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The Blackhope Enigma, Teresa Flavin’s first novel transports readers to the enchanting world of Scotland. Filled with mysterious castles, labyrinths, and Renaissance knowledge it’s a joy for all.
Before the story of Blaise, Dean, and Sunni even begins, readers are thrown into the action of Renaissance Italy when they meet Fausto and Vito. The year is 1582 and the painter, Fausto Corvo, is seeking refuge from an enemy. He must find a way to protect himself and his work.
Back in modern times, Blaise and Sunni are working on a project for their art class, both having chosen the same artist the students run into each other in Blackhope Tower —home to one of Corvo’s famous paintings, “The Mariner’s Return to Arcadia.” As Sunni’s younger step-brother (Dean) pesters her, Blaise tries to entertain him with knowledge about Renaissance art. After reading an information plaque, Dean begins to wander around the maze that is built in to the floor, muttering “chiaroscuro” to himself. Suddenly, Dean disappears.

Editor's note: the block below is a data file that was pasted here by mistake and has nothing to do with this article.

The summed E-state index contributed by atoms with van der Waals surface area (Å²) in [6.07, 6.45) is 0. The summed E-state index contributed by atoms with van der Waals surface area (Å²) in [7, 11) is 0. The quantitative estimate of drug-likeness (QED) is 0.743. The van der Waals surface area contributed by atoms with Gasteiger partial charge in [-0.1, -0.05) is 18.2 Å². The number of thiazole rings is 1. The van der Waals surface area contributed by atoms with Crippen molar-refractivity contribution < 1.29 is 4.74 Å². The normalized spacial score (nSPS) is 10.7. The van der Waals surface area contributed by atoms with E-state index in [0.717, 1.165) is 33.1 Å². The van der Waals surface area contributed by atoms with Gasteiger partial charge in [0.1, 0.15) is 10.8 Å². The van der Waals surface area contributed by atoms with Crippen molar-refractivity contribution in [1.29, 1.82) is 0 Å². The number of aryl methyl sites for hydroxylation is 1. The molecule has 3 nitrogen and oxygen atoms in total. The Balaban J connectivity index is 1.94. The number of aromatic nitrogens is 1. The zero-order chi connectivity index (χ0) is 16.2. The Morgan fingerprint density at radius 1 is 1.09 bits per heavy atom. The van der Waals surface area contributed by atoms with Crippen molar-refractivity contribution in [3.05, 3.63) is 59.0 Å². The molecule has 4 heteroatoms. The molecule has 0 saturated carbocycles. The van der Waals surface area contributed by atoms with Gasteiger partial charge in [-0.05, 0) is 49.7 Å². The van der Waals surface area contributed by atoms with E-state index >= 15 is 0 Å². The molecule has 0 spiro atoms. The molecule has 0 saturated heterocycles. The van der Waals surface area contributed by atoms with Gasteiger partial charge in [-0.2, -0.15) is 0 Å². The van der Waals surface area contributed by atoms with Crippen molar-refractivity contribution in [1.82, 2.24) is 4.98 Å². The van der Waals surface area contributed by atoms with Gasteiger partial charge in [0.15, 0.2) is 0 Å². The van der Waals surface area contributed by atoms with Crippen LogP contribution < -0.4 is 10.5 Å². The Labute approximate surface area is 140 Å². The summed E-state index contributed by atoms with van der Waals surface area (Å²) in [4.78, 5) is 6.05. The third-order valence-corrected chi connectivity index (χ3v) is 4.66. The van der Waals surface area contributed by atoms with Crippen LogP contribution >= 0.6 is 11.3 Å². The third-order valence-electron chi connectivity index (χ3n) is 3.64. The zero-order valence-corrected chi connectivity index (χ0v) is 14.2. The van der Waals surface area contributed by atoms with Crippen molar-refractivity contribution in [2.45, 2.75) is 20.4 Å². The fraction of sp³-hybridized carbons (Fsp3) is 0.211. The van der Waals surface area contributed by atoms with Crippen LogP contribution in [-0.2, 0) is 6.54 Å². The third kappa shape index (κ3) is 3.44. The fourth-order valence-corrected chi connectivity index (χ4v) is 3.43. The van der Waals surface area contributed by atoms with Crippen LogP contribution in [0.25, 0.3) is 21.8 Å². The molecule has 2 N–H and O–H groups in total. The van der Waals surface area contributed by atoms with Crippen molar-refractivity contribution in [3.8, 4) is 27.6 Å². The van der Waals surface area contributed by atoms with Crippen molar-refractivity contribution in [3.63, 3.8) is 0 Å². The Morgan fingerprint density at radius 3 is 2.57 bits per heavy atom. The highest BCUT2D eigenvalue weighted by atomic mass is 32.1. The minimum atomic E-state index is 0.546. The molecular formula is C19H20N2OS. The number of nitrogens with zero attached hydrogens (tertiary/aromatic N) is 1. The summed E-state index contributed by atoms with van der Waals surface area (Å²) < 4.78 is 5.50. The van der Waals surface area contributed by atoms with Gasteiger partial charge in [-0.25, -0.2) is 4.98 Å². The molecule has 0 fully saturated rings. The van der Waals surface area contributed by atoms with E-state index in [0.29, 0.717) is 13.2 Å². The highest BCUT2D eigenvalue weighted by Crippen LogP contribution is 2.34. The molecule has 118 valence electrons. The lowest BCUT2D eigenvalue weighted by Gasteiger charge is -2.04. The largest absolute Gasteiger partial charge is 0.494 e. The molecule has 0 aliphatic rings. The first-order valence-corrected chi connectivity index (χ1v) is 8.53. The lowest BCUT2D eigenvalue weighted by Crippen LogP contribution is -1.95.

There are plenty of rumors throughout history about Corvo’s paintings being magical, but there had never been proof. Until now. In an attempt to save her brother, Sunni, goes in after him. The next day, Blaise tracks them into the painting too. But the painting, at first, isn’t as enchanted as one would expect a magical painting to be. The characters are still and lifeless; there is no food, no action.
Venturing deeper into the painting, layers are revealed that are alive, as much as the world they came from. And these underpaintings are inhabited by those who had come into the painting nearly 400 years before.
Eventually, the children are followed into the painting by their art teacher’s cousin, Angus. He will become only one of the many foes they must face before finding their way out of Corvo’s magical world and back into their own.
Flavin’s novel is filled with memorable, even if strange, character names that are easy to remember and help in creating her enchanted world. There is never a dull moment, even when there is no magic. She has created relationships that are complex and interesting between the main characters.
There is a Narnia like feel in the premise of being transported to another world, within a painting. The world on the opposite is, fittingly, more Gothic and complicated than it appears at face value. Brilliant imagery and the action sequences come to life. Flavin has created her own Corvo-like magical work in The Blackhope Enigma.
Be on the lookout for the sequel, The Crimson Shard, from Templar Books.